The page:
Negative Examples of Social Media in Fine Arts: Theaters

One of the most important  traits of any social media strategy as a fine arts institution is that it needs to be genuine. Specifically, theater could use a few pointers when it comes to this genuine behavior. A current trend for theaters that utilize a social media strategy online is that they have yet to figure out the balance between interesting, original content, and hollow one-way marketing campaigns. Many different types of companies are guilty of this; neither over-confident tweets nor never-ending promotional tweets have proven useful in implementing an effective social media presence. In Denis Barker’s article Does Our Theater Not Want To Evolve?  he points out that theaters have not been able to successfully combine the wants of valuable social engagement with customer with subtle broadcasting strategies.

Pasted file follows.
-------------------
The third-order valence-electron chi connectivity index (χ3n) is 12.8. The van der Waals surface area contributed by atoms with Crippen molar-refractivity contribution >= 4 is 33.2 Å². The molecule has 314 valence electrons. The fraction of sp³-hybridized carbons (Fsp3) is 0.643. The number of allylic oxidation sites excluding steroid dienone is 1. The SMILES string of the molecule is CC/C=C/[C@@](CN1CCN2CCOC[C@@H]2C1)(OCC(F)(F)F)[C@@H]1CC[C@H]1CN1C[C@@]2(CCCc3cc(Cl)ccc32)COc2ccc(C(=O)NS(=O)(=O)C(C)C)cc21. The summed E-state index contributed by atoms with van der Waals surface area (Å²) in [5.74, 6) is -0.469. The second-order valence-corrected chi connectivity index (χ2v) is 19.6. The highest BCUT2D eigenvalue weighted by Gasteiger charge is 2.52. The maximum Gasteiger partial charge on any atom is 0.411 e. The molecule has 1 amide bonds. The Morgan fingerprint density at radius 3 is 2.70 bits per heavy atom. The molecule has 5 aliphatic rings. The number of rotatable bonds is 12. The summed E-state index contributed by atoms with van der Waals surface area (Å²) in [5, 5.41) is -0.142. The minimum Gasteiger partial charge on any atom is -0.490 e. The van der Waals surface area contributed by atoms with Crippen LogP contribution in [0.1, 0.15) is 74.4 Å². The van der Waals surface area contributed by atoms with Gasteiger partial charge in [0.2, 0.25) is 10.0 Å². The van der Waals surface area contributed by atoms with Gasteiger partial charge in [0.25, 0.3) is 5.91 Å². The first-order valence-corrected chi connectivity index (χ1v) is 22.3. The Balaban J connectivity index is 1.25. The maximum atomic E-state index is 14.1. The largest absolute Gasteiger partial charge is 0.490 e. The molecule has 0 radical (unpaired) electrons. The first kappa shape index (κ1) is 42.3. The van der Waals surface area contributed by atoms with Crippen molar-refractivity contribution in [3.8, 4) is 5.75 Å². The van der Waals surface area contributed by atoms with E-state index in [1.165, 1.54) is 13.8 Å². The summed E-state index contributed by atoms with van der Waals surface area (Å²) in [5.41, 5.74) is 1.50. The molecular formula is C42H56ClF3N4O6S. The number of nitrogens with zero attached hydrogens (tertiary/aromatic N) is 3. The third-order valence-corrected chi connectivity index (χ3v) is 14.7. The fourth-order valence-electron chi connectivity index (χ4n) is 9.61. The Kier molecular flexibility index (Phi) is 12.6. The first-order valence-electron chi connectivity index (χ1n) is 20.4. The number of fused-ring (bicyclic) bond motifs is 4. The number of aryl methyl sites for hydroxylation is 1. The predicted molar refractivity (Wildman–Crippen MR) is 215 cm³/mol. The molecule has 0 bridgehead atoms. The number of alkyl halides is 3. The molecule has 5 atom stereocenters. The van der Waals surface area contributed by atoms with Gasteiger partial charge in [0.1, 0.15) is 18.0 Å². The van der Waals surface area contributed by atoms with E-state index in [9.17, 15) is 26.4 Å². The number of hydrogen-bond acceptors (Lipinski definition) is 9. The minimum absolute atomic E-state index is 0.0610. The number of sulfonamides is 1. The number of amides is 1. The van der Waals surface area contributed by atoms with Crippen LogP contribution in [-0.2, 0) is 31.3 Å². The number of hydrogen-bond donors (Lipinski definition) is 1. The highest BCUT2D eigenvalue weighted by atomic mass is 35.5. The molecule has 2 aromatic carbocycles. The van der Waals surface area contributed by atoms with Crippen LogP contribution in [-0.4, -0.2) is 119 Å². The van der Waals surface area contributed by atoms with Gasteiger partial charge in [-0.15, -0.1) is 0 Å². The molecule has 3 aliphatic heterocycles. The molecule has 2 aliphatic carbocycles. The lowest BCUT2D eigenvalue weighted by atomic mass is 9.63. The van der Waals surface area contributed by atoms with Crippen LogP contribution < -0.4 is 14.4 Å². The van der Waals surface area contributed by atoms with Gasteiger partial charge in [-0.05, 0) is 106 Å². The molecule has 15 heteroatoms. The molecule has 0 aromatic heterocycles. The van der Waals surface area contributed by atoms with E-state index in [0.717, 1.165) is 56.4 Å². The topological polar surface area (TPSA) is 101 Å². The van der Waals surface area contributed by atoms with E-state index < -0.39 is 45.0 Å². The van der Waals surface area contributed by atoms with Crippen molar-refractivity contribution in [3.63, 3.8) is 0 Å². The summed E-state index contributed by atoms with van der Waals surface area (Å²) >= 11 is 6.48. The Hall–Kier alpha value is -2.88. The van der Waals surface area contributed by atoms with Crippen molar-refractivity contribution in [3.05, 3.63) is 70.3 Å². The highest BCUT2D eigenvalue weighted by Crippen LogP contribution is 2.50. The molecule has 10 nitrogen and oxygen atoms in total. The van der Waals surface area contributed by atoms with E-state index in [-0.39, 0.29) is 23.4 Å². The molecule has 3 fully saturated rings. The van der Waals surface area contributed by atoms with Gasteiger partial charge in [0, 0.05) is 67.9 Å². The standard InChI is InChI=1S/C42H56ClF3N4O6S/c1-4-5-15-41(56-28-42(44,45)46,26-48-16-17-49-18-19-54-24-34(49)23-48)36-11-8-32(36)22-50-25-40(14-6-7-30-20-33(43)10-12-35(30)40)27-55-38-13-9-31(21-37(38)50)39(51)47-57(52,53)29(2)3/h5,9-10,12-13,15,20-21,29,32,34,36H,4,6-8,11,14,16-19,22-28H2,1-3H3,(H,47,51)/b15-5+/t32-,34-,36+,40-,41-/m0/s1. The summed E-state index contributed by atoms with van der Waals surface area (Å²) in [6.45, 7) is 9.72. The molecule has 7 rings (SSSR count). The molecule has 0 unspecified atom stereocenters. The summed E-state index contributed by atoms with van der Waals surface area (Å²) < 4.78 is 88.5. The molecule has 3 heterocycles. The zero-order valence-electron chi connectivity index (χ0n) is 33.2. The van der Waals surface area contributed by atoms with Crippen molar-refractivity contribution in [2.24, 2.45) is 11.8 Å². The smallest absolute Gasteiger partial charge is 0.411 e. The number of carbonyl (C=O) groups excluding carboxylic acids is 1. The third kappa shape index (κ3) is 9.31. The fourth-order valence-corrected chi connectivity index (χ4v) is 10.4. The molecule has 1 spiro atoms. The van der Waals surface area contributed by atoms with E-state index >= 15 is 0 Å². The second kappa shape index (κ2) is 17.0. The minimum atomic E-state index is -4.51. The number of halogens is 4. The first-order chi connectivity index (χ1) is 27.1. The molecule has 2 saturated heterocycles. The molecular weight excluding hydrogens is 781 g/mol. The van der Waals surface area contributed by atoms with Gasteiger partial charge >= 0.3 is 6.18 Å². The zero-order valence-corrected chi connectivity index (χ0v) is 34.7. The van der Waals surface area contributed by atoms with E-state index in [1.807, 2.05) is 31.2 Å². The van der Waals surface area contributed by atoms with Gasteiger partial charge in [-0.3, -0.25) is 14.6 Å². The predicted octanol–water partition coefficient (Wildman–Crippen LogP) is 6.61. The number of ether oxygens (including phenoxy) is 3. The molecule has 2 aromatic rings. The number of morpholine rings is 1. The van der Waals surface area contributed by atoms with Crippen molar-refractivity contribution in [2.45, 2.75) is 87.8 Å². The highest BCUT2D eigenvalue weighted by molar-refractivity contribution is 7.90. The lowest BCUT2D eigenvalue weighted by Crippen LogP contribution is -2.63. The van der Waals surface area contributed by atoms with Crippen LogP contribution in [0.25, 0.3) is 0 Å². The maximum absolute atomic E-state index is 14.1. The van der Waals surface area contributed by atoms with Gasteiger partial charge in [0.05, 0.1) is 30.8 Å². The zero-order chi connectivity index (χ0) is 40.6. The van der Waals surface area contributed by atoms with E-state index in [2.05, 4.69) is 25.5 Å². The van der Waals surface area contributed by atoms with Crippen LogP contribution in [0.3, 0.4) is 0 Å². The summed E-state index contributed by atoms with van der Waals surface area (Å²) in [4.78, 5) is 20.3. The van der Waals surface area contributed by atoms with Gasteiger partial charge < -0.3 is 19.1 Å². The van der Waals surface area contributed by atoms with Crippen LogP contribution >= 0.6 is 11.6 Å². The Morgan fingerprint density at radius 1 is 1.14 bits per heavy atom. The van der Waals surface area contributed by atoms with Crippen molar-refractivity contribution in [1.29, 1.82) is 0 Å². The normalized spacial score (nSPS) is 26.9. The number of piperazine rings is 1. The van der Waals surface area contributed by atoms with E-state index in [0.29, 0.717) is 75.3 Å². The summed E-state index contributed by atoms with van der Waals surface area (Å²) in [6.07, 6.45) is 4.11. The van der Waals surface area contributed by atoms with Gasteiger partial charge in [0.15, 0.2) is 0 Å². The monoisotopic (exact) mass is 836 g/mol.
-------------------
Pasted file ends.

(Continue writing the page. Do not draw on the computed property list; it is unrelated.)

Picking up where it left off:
In this article, Barker also points out that often if social media is left only in the domain of the marketing department, that it will be used simply as an inefficient marketing tool. This is ineffective because companies should be working to fully integrate their social media and be participants of the conversation, stories, narratives, and interactions that surface genuinely as per nature of this medium.

In a blog post entitled Theatre & Social Media: Follow the Conversation by blogger Catherine Love, she begs the issue of in-genuine tactics employed by theaters on social media platforms. She states that audience members are far from happy because theater companies often over-zealously retweet, and send endless marking-driven promotional tweets into their follower’s newsfeeds. Theaters need to remember to always be a participant of the conversation while also being unique, real, and valuable.
Categories: Morgan Schaffner, Week 4: Negative Examples of Social Media in Fine Arts | Tags: , , , , , , | 1 Comment

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  1. Pingback: Lessons from other Industries: Hospitality & Travel | Social Media in Fine Arts

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